BookBlast™ catches up with Jen Hamilton-Emery, fiction editor and director of independent Salt publishing, based in Cromer, Norfolk.
Are (were) your parents great readers? Tell us a bit about yourself. Yes, both my parents were (and still are) readers. Every week my mum would take me to the library and a treat was a trip to a bookshop. I’ve always had books in my life.
Did you want to work in the publishing industry from the start? I’ve always loved books and reading, but working in publishing never entered my head when I was looking at career options. I left school in the early 1980s in Glasgow and knew no-one who had any involvement whatsoever in publishing. There was less of it about in those days!
Has your vision from when you started Salt 18 years ago changed? No, not really. Our vision was always to publish interesting and brilliant books that were that bit different to the mainstream. We may have shifted genres from poetry to fiction, but our aims haven’t changed.
An early article, Beauty Victims at Le Palace by Georgia de Chamberet for 3:am magazine (2005) from the BookBlast® Archive.
During a recent trip to Paris, I mentioned to various French publishers that in the UK, nostalgia for the underground movements of the last thirty years is flourishing. Yet despite the outpouring of books, films, documentaries, compilation CDs and exhibitions like the Vivienne Westwood, it is obvious to me that one side of the London-New York-Paris “golden triangle” has been overlooked. Between artists there is always a cross-fertilisation of ideas, and the effect of the Parisian underground remains influential. Grace Jones learned devices for subversive performance during her time at Fabrice Emaer’s legendary club, Le Palace — the Studio 54 of its day — and Madonna was backup singer and dancer for disco star Patrick Hernandez when his hit “Born To Be Alive” went global.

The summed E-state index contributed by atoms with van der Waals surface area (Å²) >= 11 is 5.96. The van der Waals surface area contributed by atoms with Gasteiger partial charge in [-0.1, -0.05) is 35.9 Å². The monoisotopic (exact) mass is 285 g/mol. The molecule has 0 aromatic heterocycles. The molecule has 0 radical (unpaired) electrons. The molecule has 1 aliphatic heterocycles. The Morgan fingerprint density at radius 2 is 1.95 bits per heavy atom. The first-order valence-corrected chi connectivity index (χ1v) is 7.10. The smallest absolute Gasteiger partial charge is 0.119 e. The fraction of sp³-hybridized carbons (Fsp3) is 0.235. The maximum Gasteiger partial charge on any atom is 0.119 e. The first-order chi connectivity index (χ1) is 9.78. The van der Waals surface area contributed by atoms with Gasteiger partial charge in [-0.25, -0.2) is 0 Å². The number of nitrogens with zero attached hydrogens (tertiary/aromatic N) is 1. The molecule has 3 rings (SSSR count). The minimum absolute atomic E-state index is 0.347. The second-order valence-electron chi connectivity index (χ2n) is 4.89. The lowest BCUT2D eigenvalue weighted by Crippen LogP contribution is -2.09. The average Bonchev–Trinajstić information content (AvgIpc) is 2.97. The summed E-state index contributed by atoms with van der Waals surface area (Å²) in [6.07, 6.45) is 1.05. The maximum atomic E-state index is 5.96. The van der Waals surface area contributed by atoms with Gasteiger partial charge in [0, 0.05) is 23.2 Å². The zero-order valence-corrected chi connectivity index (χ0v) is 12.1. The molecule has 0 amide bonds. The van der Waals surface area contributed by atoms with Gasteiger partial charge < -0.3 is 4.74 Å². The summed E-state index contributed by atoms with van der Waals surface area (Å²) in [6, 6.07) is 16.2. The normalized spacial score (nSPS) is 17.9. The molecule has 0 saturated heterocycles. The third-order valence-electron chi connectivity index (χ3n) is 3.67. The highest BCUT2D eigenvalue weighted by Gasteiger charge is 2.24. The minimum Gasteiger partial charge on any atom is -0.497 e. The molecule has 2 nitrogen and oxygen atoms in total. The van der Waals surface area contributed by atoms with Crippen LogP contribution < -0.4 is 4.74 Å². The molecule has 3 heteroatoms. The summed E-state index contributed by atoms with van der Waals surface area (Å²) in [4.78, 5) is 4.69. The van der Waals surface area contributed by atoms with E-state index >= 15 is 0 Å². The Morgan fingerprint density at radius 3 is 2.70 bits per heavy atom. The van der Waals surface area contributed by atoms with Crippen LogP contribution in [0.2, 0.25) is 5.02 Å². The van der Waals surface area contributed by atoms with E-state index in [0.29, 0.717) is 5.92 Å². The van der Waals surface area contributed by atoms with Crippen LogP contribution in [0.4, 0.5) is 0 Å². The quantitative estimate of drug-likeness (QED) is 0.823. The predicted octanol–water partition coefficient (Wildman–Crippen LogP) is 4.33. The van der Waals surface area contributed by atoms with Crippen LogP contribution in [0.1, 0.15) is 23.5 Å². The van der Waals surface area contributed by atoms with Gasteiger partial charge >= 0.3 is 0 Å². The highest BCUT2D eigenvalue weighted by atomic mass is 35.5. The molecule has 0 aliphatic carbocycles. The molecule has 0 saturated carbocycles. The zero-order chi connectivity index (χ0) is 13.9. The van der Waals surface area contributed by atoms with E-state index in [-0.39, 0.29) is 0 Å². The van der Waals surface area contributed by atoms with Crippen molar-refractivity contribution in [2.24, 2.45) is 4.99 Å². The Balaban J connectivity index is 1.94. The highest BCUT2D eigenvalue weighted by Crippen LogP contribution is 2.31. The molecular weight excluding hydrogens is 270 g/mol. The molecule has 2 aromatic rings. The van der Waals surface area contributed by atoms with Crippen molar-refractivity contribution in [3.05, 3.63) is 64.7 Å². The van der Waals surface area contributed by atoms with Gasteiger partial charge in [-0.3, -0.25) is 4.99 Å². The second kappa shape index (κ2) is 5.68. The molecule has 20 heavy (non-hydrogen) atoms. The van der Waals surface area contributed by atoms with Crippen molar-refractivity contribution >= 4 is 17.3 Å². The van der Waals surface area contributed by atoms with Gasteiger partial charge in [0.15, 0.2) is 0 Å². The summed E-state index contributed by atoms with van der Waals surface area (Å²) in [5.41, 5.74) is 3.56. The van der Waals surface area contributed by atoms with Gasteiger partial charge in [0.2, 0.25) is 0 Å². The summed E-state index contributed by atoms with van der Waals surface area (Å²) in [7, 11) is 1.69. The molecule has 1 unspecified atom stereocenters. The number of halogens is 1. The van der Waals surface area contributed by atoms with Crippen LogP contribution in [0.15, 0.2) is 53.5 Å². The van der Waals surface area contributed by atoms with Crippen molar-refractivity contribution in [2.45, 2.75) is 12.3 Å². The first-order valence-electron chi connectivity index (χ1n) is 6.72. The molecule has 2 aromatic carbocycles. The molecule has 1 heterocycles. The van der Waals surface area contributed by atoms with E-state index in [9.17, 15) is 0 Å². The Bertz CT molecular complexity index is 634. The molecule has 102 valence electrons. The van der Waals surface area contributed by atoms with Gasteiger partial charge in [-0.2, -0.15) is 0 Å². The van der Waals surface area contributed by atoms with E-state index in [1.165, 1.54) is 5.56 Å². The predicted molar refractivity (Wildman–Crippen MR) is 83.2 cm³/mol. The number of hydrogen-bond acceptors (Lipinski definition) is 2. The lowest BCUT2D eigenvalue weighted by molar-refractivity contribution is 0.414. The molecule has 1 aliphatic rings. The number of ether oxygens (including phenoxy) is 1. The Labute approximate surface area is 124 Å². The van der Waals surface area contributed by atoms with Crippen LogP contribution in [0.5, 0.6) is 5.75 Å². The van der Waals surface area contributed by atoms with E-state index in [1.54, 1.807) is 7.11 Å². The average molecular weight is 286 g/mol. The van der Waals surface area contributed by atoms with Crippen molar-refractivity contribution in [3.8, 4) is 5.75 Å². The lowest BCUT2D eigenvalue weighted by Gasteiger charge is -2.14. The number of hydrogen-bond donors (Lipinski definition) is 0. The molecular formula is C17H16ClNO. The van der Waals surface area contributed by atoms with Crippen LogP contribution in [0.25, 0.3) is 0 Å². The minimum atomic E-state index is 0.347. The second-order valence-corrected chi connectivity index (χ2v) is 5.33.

I argued that people who enjoy reading, and relish the likes of Michael Bracewell, Ben Myers, Jeff Noon and Robert Elms should be given a chance to check out their French counterparts. But I was told by the French publishers that English publishers are not interested in a certain type of French culture, and translation is seen as a risky venture, so to pitch offbeat or outrageous books considered to have limited sales potential would be a waste of time. Bonjour tristesse. From idea to bookstore the reader comes last in a long line of corporate decision-makers, in a game of blind man’s bluff.Continue reading Spotlight | Beauty Victims at Le Palace | 3:AM Magazine 2005